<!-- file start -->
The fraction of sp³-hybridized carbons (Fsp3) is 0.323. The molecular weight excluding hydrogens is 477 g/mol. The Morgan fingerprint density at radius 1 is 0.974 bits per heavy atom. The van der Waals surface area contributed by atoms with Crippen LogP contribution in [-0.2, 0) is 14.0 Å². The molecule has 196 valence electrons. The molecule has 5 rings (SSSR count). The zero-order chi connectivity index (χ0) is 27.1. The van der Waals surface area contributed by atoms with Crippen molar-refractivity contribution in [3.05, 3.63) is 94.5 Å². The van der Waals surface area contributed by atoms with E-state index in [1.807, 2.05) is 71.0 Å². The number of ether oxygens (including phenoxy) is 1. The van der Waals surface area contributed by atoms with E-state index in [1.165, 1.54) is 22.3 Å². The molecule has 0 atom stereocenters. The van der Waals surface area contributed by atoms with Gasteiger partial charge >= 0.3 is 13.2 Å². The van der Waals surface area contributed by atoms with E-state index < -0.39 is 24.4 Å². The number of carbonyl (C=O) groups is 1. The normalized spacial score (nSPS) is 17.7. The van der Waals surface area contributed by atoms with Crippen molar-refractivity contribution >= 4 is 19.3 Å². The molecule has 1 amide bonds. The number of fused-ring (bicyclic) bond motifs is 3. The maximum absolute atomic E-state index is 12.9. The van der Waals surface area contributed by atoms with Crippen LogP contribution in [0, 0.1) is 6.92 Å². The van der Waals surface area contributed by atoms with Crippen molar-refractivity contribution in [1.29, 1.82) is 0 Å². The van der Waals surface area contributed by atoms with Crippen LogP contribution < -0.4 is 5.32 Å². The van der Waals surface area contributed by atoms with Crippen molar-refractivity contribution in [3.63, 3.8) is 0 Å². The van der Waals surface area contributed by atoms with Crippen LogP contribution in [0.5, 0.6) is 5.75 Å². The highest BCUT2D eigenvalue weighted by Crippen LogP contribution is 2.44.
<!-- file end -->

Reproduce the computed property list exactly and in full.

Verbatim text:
The fraction of sp³-hybridized carbons (Fsp3) is 0.323. The molecular weight excluding hydrogens is 477 g/mol. The Morgan fingerprint density at radius 1 is 0.974 bits per heavy atom. The van der Waals surface area contributed by atoms with Crippen LogP contribution in [-0.2, 0) is 14.0 Å². The molecule has 196 valence electrons. The molecule has 5 rings (SSSR count). The zero-order chi connectivity index (χ0) is 27.1. The van der Waals surface area contributed by atoms with Crippen molar-refractivity contribution in [3.05, 3.63) is 94.5 Å². The van der Waals surface area contributed by atoms with E-state index in [1.807, 2.05) is 71.0 Å². The number of ether oxygens (including phenoxy) is 1. The van der Waals surface area contributed by atoms with E-state index in [1.165, 1.54) is 22.3 Å². The molecule has 0 atom stereocenters. The van der Waals surface area contributed by atoms with Gasteiger partial charge >= 0.3 is 13.2 Å². The van der Waals surface area contributed by atoms with E-state index < -0.39 is 24.4 Å². The number of carbonyl (C=O) groups is 1. The normalized spacial score (nSPS) is 17.7. The van der Waals surface area contributed by atoms with Crippen molar-refractivity contribution >= 4 is 19.3 Å². The molecule has 1 amide bonds. The number of fused-ring (bicyclic) bond motifs is 3. The maximum absolute atomic E-state index is 12.9. The van der Waals surface area contributed by atoms with Crippen LogP contribution in [0, 0.1) is 6.92 Å². The van der Waals surface area contributed by atoms with Crippen molar-refractivity contribution in [1.29, 1.82) is 0 Å². The van der Waals surface area contributed by atoms with Crippen LogP contribution < -0.4 is 5.32 Å². The van der Waals surface area contributed by atoms with Crippen molar-refractivity contribution in [3.63, 3.8) is 0 Å². The van der Waals surface area contributed by atoms with Crippen LogP contribution in [0.5, 0.6) is 5.75 Å². The highest BCUT2D eigenvalue weighted by Crippen LogP contribution is 2.44.